Argentina is, by nearly all accounts, catapulting toward default after running up more than $100 billion of debt. Some say it’s just months away. Others say it’s actually already happened on a small portion of bonds, Bloomberg News reported. For even the casual observer, the whole thing has a certain feeling of deja vu. The South American nation is a defaulting machine with few peers in the world. The first episode came in 1827, just 11 years after independence. The most recent one came in 2014.
Fund managers recently burned by Argentina are doubling down on the country’s bonds, saying that prices have dropped to levels that should offer solid returns, the Financial Times reported. Many investors endured big marked-to-market losses in the wake of August’s primary election, which paved the way for a return of a Peronist government. Stocks and bonds plunged, while the peso dropped lost more than one-fifth of its value against the US dollar.
Argentina was not invited to the Bretton Woods conference in 1944 that created the IMF, and it did not join until 1956, The Economist reported. But it has been making its presence felt ever since. At the end of August a team from the IMF visited Buenos Aires to assess the lie of the land before deciding whether to give Argentina’s government, led by Mauricio Macri, any more of the record $57bn loan (worth over 10% of Argentina’s 2018 GDP) agreed last year. But as the team left town, the landscape shifted.
A $15 billion pile of provincial bonds is lurking below the surface of Argentina’s already imposing sovereign debt load, setting the latest fiscal fiasco apart from any in the country’s history and threatening to saddle foreign investors with even more losses, Bloomberg News reported. The nation’s provinces were among the most prolific issuers when international capital markets reopened to Argentina following business-friendly President Mauricio Macri’s election in 2015.
A funding crisis risks getting worse for Argentina’s government unless it can strike deals with a mix of local, foreign and multilateral creditors who are owed $101bn of debt, the Financial Times reported. Last week Mauricio Macri, the country’s embattled president, announced that the country had postponed payment on $7bn of short-term local debt for up to six months and was seeking a “voluntary reprofiling” of $50bn of longer-term debt, the majority of which is held by foreign investors.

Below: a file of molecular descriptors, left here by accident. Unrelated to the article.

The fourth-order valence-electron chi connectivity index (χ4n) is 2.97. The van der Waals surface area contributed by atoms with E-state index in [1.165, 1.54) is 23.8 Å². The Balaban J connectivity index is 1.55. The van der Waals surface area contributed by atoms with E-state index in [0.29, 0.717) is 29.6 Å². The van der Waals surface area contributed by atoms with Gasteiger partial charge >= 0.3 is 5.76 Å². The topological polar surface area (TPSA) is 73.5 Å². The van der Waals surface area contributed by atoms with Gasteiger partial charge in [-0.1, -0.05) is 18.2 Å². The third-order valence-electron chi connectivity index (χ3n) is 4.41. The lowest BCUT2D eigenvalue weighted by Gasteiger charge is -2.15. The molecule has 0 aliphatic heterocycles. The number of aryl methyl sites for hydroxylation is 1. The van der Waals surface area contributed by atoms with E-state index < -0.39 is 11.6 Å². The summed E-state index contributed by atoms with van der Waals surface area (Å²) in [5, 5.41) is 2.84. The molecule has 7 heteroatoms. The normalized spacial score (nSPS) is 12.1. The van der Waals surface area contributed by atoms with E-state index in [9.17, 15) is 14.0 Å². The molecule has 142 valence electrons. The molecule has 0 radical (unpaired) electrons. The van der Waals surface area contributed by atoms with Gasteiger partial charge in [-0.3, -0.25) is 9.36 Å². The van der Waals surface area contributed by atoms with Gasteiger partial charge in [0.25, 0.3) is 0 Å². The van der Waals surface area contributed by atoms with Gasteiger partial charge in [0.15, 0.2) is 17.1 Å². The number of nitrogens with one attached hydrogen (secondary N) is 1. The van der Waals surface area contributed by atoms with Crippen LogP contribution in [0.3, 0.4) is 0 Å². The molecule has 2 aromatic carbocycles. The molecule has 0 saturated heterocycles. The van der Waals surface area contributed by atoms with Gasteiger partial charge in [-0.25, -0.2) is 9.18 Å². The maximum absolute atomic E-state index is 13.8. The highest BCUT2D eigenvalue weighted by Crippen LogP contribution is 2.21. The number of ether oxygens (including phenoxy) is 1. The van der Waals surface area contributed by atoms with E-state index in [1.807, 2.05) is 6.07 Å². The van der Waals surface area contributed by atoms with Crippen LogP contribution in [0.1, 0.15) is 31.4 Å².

The sell-off in Argentina bonds is so severe that it may soon attract distressed-debt investors betting that there’s money to be made in a restructuring. With overseas notes trading at about 38 cents on the dollar, the vulture funds are probably still a ways from swooping in, Bloomberg News reported. Shops including Morgan Stanley and Merian Global Investors expect buyers with a strong appetite for risk will emerge at about 30 cents.
President Mauricio Macri’s administration is preparing to send plans to Congress on Monday to reschedule Argentina’s long-term debt, after rating agencies said the country had defaulted on its short-term obligations last week, the Financial Times reported. The measures are part of Mr Macri’s attempts to stave off a full-blown debt crisis by changing the repayments schedule for up to $50bn of obligations.
Embattled president Mauricio Macri tried to shore up confidence in Argentina after the country asked creditors for more time to pay $101bn of debts, but market analysts said the move pointed to a ninth sovereign default by the South American nation, the Financial Times reported. The peso slid and bonds sold off on Thursday as investors judged the hasty move insufficient to solve the country’s financial woes.
Argentina’s government is seeking to extend maturities on tens of billions of dollars of debt and delay repayments to the International Monetary Fund after a collapse in the peso and its bonds, Bloomberg News reported. The government will postpone $7 billion of payments on short-term local notes held by institutional investors this year and will seek the “voluntary reprofiling‘’ of $50 billion of longer-term debt, Economy Minister Hernan Lacunza said. It will also start talks over the repayment of $44 billion it has received from the IMF.
Argentina investors scorched by one of the worst sell-offs in the history of emerging markets are banking on the International Monetary Fund to buy the country some time, Bloomberg News reported. IMF officials are visiting Buenos Aires and will give their recommendation within weeks on whether to disburse another $5.3 billion to the country from a record bailout approved in 2018.